Mr. Couse’s pictures of Indians are peculiarly personal and friendly in that they show an intimate understanding of their heart sorrows and joys. In the picture of “An Autumn Melody” a young, half-clad Indian, crouching by a mountain stream against stones and tree trunks, is piping a tune to the solitude. The wreath of autumn leaves on his black hair and the sun glistening on his bare skin make a picture full of the poetry of life. And again in “The Redstone Pipe” one feels that the artist has pictured the comfort of a tried and trusted friend.
Mr. Couse was born in Saginaw, Michigan, in 1866. He studied art in Chicago and New York City and then went to the École des Beaux Arts, Paris. His work has been recognised by numerous prizes and medals, and his pictures are found in a considerable number of our public galleries.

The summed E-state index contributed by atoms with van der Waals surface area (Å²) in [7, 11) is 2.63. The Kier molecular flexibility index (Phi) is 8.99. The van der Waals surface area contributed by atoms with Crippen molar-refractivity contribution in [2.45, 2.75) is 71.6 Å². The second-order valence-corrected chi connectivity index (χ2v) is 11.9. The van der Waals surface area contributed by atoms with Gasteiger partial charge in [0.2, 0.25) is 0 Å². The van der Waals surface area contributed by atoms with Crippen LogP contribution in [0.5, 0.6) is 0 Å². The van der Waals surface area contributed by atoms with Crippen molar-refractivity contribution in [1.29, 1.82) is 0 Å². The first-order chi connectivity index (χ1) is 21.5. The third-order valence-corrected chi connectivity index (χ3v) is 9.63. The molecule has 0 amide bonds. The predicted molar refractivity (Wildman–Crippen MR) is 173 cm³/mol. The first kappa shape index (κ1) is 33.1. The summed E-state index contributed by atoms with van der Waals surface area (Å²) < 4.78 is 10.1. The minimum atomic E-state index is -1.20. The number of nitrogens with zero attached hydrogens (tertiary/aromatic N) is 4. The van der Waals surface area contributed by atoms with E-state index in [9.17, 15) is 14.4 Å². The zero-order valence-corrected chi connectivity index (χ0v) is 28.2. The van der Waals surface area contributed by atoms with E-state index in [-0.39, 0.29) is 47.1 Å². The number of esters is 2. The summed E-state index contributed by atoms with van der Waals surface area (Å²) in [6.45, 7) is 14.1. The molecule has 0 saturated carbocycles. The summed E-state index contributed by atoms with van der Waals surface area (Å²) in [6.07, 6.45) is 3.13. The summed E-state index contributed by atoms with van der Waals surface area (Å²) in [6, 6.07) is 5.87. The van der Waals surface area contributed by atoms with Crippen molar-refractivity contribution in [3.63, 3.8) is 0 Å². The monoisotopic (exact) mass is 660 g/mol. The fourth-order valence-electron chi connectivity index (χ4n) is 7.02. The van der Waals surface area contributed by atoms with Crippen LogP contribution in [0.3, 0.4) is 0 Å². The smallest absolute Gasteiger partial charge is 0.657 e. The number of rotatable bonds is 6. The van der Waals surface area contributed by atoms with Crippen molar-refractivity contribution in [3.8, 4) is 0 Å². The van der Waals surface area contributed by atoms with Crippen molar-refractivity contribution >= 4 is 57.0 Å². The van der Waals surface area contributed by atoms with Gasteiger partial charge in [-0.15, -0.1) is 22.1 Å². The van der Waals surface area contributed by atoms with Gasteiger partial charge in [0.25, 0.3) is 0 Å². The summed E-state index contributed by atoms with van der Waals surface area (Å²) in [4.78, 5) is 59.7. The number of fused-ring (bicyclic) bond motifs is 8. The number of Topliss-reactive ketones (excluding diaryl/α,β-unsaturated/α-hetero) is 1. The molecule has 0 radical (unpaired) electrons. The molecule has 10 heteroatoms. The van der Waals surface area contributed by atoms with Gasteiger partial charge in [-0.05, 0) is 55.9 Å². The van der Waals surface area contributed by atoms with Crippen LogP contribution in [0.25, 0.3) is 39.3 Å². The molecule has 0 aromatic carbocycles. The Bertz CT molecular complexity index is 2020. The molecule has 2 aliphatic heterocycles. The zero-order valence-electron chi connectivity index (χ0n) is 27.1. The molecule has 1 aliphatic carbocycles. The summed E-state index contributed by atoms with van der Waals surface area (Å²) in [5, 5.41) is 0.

It is not strange that “The Young Men and Horses” (Fig. 200), by Bryson Burroughs (1869), is reminiscent of the Parthenon Pro-cession of Mounted Youths, for there lingers about all of his pictures a vague something suggestive of the past. Not that Mr. Bur-roughs lacks up-to-dateness – far from it – but that his modernity is founded on fundamental principles. While Pheidias brought to perfection physical activity in the Athenian youths of the Panathenaic ceremonies Mr. Burroughs has pictured with consummate skill the clean-cut American athlete in repose. In these young men, athletes in the broad sense of the word, every muscle is subservient to the trained mind. In each face shines the spiritual strength of one whose body is the temple of God. How like the portico of some old Greek temple the conventualised river-bank ! and the luscious coloured statues – see ! they suddenly begin to breathe as the rich blood pulses under the velvet skin. The limitless horizon, stretching far beyond the river, the hills and the widening waters, is stupendous in its bigness of vision. Yet how simple in concept! Mr. Burroughs has the rare gift of expressing big themes in an understandable way.